Here’s how Wired Magazine describes the series and process: “Whether making ultralong exposures of movie screens or photographing museum dioramas to look like real scenes, Hiroshi Sugimoto has always used his camera to explore unseen phenomena — artifacts of time, light, the elements, and human perception. But for his latest project, called Lightning Fields, the award-winning photographer traded optics for electricity. He wields a Van de Graaff generator to send up to 400,000 volts through film to a metal table.
The resulting fractal branching, subtle feathering, and furry whorls call to mind vascular systems, geologic features, and trees. “I see the spark of life itself, the lightning that struck the primordial ooze,” Sugimoto says. Although some of the effects happen by chance, the artist does try to exercise control.
“I have a kitchen’s worth of utensils that produce sparks with different characteristics,” he says. “But there are many variables — weather, humidity, perhaps even what I had for breakfast — I’m never sure what influences the results.””
If you want to hear more about Sugimoto, from the man himself, check out this video from T Magazine. He doesn’t talk about this project, but he does say the phrase “cooked in my noodle” around 1:55 and it’s pretty great.
Today I’m daydreaming of… Greece. I came across the exterior of this house and a couple of interior shots a while ago, and posted them here, and I recently discovered lots more photos, and the sister property, also in Mykonos! Doesn’t this look like the most serene place ever? I love all the white, the modern touches, the blue-gray accents, and way the walls all have soft, rounded edges and corners.
The villas also have a great story. Johnny and Katie Friedman, a British couple, purchased the two villas– Villa Orpheus and Villa Eurydice– after marrying at the private chapel at Villa Eurydice (image top right) in 2007 and falling in love with the houses and the island. They now run a company called Mykonos Villa Crew that operates the villas as rental properties, as well as four other properties in Cape Town and London.
Check out the gallery for lots more of both houses.
Fell in love with this peak at a Scandinavian summer house shot by Johanna Ekmark. From what I hear, Scandinavians are big on having simple little weekend/summer getaway cottages. I’m a fan of that idea.
Isn’t that outdoor dining area wonderful?? I only wish we got to see the inside too!
This site is so much fun to browse. Talk about wanderlust. Alistair Sawday, author of the Special Places to Stay travel guides, has a new site called Canopy & Stars that features very off-the-beaten-path, notch-above-camping lodgings, including yurts, a houseboat, shepherd’s cottages, and old campers/RVs (like the red truck above) in incredible locations where you could never have an actual hotel (or you could, but then it wouldn’t be special).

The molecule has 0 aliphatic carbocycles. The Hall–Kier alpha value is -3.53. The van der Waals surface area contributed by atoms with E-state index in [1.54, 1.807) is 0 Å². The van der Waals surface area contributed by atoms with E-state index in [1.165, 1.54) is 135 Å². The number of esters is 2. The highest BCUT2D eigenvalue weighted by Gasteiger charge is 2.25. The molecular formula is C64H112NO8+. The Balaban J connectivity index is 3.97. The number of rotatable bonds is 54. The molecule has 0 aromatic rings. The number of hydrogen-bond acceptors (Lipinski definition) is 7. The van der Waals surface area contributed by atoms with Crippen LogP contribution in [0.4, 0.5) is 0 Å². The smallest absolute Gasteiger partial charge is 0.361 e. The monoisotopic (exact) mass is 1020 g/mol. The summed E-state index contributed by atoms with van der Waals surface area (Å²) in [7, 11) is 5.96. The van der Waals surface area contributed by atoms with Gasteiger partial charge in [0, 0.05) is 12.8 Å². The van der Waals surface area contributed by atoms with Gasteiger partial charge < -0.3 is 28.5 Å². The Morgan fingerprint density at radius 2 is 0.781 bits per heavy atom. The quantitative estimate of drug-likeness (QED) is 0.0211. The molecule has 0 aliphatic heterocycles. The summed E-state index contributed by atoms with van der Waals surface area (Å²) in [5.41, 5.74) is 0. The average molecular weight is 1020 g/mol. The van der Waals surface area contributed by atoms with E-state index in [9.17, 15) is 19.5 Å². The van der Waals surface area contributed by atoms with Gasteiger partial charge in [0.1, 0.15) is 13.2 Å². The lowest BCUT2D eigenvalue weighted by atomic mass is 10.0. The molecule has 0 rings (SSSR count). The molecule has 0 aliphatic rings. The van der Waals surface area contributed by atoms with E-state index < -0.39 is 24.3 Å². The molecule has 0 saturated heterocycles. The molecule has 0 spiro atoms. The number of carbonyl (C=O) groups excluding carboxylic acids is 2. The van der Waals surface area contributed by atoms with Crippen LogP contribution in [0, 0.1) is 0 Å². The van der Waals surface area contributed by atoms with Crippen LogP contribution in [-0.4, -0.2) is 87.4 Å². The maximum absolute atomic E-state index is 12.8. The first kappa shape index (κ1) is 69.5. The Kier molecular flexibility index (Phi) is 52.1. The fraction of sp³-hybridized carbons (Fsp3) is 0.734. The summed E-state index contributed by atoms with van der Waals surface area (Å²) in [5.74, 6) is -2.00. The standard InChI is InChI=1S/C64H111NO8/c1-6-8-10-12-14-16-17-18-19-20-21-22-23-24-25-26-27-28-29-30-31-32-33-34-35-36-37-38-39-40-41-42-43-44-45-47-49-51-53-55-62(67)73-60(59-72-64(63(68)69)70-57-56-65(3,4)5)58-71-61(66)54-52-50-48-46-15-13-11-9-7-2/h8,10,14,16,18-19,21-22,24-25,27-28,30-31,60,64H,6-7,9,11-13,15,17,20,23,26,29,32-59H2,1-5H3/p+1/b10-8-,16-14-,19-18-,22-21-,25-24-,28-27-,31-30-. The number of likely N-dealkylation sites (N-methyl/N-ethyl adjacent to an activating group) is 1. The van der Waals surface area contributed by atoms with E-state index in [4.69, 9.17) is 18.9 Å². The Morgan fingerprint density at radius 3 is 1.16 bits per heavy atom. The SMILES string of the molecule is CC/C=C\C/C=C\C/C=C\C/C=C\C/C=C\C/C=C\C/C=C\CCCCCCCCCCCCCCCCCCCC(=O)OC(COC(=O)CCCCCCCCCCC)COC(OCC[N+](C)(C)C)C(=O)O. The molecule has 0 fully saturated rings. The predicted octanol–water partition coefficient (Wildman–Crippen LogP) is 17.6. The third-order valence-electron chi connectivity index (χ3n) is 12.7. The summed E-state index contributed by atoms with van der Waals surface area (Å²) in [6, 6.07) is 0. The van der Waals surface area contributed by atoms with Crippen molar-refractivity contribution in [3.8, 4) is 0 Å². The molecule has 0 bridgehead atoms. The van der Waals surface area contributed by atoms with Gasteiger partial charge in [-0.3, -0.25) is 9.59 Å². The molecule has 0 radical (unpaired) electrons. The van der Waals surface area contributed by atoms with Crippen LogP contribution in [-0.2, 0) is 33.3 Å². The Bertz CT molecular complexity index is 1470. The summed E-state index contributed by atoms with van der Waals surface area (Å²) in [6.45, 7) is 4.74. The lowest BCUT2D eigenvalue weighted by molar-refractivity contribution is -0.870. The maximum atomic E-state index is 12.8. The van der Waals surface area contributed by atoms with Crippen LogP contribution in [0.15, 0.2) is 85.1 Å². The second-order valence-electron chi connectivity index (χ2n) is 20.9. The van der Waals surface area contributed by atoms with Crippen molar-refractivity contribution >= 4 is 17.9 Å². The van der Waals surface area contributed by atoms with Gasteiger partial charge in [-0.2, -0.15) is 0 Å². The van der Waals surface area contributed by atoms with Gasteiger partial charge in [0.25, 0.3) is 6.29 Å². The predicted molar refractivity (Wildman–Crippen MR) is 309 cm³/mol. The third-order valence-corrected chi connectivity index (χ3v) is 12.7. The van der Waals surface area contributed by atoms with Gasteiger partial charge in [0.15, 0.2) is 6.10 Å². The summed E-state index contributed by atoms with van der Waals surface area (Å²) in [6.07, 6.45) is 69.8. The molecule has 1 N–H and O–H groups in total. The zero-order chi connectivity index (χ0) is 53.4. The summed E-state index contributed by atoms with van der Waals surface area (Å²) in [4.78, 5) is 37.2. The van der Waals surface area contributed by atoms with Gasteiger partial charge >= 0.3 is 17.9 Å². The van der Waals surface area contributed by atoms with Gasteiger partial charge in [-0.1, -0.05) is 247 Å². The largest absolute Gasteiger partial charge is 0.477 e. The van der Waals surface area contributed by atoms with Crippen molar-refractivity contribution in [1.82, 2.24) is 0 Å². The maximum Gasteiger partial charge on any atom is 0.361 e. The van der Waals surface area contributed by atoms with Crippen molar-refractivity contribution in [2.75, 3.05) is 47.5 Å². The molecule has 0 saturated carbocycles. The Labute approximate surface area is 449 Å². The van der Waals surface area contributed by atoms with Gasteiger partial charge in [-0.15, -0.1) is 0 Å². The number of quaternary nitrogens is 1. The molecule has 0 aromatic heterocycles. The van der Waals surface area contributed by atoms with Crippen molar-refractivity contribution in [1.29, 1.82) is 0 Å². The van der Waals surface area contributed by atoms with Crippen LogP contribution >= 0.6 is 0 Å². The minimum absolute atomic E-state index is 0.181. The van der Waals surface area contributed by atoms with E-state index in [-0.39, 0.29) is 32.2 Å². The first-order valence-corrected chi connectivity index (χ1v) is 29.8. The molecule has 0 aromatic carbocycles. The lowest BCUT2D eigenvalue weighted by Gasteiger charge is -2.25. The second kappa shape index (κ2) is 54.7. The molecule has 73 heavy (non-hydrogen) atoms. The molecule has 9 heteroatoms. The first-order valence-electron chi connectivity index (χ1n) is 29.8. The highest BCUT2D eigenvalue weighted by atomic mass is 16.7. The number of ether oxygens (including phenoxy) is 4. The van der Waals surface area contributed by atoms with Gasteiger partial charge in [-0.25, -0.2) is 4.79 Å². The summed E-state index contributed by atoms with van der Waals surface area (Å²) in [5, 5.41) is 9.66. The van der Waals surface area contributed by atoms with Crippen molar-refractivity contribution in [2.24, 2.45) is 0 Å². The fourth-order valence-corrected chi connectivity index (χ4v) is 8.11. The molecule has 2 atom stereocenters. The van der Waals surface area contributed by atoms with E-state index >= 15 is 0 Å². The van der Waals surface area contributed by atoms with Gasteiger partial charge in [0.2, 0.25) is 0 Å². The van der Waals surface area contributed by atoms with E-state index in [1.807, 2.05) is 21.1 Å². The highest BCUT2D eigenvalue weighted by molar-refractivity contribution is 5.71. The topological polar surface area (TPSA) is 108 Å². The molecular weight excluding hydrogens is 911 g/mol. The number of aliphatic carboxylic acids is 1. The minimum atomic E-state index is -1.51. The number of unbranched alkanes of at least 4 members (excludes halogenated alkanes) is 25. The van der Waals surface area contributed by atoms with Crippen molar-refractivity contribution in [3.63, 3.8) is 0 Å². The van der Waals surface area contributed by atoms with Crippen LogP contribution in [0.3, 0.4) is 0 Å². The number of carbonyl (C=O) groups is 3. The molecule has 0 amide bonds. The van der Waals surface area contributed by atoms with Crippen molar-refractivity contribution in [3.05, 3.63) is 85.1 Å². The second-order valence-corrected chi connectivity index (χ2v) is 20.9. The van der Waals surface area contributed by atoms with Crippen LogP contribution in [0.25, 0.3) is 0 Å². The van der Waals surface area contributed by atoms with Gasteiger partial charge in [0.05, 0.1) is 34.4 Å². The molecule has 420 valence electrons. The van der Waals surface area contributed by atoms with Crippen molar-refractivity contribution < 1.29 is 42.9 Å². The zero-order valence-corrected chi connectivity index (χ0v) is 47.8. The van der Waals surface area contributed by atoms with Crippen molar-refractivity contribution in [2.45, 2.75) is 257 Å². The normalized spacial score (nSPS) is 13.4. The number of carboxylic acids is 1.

(Did you notice I avoided the word ‘glamping?’ That is one of the worst recently invented words I’ve hear in a while. But it is sort of what this site specializes in, and they’ve gracefully embraced the word. I’m still working on it.)
A few of my favorites are in the gallery, but check out the site for more, as well as more info on each property and where it’s located. It will majorly give you the glamping travel bug.
If the description of a home, or restaurant, or shop, or really any building has “converted” in the description, I’m likely to like it. Digging this converted barn with a totally simple palette, stripes, and modern touches.
To be totally honest, I’m not sold on the stone… maybe an over-usage of stone in interiors in newly-built Atlanta houses in the late 90′s just made a little stone-averse, but I’m also wondering if this barn would have originally had any stone work? Because if not, it seems a little funny to bring it in now? But, that’s getting pretty picky. I’m pretty sure if I saw this space in person, I would fall in love. Via Delight by Design
Also, wonderlusters, can you help me out? Every once in a while, I hit a phase where I’m just not finding much that I’m really inspired by… and hence, not much to share with you. I’m in a rut. Have you seen anything awesome recently? What sites do you visit or magazines do you read when you’re in need of inspiration? I need some new juice!
Remember when I was gone for a week to Lake Chautauqua? Well, I thought I’d share a few photos of the trip, and in particular, our party for my nephew William’s 1st birthday, for which I made Smitten Kitchen’s Pecan Cornmeal Brown Butter Cake (which miiight have been selfish, as I personally love that cake, but he loved it too!) with homemade bunting decoration made from an old napkin.
The photos above show you pretty much everything you need to know to make bunting– an old cloth napkin or textile of some sort, twine, scissors, and coffee stirrers. The rest is very intuitive! Cut out the triangles (I made one and then used it as a guide for the others), cut a hole in both corners of the tops of the triangles, string the twine through the holes, and tie the ends to the coffee stirrers. Stick the coffee stirrers into the cake as the poles. Ta-da!
Go over here for the recipe and more images of the cake. I’m telling you, it’s delicious. So delicious, and unique, that I’ve decided this is my go-to cake for any occasion I need to take a cake to.